Systems of Government and the future in sf.

Images pixabay (book covers are links)

A little while back someone on FB had a thread on the topic of why, in modern sf the systems of government of the future are usually feudal and hierarchical. I found this both interesting and amusing.  THE FORLORN/MORNINGSTAR had various forms of feudal government – but it was on a colony planet where the level of technology had been knocked to at best medieval.

RATS BATS & VATS – the dominant human political system was Shavian socialism –and displayed as a system which required a permanent disenfranchised underclass to survive. The Alien cultures were 1)pure communist (complete with ‘the party’ in opulence) 2) A survival based (non-hereditary, but shaped by the biology of the species) hierarchical oligarchy. And among the Bats communal socialism (with some small acknowledgement to one of my Jewish friends who once said something like ‘where you have three Jews, you’ll have four political parties’. Having heard bats bickering in a cave, it seemed appropriate, and likewise the bats enjoy politics and have constant battles between different factions – which only a common enemy stops. The Rats, of course, have Anarchy – or would have if they cared a damn about politics. They just live it.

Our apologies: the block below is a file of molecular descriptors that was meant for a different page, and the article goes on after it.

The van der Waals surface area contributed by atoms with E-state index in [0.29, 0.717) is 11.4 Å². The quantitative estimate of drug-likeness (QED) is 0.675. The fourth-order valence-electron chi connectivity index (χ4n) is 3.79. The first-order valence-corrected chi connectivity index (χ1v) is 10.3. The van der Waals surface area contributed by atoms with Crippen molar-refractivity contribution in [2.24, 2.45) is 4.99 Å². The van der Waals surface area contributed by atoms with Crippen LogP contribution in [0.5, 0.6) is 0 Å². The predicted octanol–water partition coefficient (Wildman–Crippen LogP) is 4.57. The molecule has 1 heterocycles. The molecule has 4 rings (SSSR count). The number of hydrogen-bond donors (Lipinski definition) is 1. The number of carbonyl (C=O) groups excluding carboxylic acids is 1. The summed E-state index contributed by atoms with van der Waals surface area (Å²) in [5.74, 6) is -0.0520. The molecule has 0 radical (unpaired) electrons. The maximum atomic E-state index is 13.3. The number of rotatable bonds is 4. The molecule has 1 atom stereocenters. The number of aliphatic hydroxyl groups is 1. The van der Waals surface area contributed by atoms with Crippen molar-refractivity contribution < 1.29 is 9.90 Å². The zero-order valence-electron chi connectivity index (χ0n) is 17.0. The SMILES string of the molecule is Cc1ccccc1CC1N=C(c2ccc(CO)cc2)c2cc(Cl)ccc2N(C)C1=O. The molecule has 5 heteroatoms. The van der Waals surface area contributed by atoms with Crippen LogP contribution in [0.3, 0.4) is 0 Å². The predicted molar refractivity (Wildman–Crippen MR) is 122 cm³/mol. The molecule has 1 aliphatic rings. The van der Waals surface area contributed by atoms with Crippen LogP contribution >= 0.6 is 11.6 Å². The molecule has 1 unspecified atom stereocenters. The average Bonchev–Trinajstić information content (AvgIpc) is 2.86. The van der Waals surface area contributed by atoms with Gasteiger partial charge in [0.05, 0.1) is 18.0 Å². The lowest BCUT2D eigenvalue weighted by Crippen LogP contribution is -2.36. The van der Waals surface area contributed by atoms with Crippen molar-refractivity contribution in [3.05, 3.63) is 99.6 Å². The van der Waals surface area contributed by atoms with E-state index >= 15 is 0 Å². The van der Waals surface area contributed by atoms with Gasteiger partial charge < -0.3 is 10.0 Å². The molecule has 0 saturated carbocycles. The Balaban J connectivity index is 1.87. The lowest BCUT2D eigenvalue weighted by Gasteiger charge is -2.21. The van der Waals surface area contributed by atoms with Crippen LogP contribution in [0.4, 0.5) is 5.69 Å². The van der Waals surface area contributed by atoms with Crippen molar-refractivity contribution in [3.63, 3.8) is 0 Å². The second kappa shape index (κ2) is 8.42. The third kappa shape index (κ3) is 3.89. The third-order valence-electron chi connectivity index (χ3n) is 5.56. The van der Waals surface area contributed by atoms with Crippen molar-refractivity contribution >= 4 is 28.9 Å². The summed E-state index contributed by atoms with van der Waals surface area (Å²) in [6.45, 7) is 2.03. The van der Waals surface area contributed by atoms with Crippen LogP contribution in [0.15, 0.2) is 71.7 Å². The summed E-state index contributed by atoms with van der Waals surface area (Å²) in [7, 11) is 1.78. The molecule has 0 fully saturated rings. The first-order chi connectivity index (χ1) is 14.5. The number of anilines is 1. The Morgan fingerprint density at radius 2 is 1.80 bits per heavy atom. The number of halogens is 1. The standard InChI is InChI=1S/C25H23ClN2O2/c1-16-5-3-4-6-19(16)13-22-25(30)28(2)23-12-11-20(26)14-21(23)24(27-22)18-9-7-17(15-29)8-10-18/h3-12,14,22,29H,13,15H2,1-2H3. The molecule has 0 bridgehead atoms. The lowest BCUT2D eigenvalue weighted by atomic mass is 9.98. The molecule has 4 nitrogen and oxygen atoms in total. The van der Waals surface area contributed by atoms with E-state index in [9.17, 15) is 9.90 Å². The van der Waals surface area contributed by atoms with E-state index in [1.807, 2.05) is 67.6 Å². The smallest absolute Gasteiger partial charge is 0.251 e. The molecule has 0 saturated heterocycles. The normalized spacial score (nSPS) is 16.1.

Stardogs explicitly explained the collapse of crony capitalism into hereditary autocracy, and was the precedent to a revolutionary war to destroy that.

SLOW TRAIN once again had multiple political systems, ranging from anarchist, theocratic non-tiered (no hierarchy beyond the elected council) democracy, qualified franchise (where males were not allowed the vote), Meritocracy, hereditary dictatorship and a minarchy with immediate democracy (where anyone could put measures to the vote and the vote on any subject was direct and immediate.) Each had flaws. The best functioning was in fact democratic and non-hierarchical.

The Karres books exist within Schmitz’s Universe, and the political systems he described from 1960s (so not mine).  The rest of my books are either present day or fantasy, or Alternate History and logically derived from the known politics of the time.

So I am obviously not a modern sf author: or at least not a typical one. This is amusing, along with many of absolutely batty comments. This however was the classic: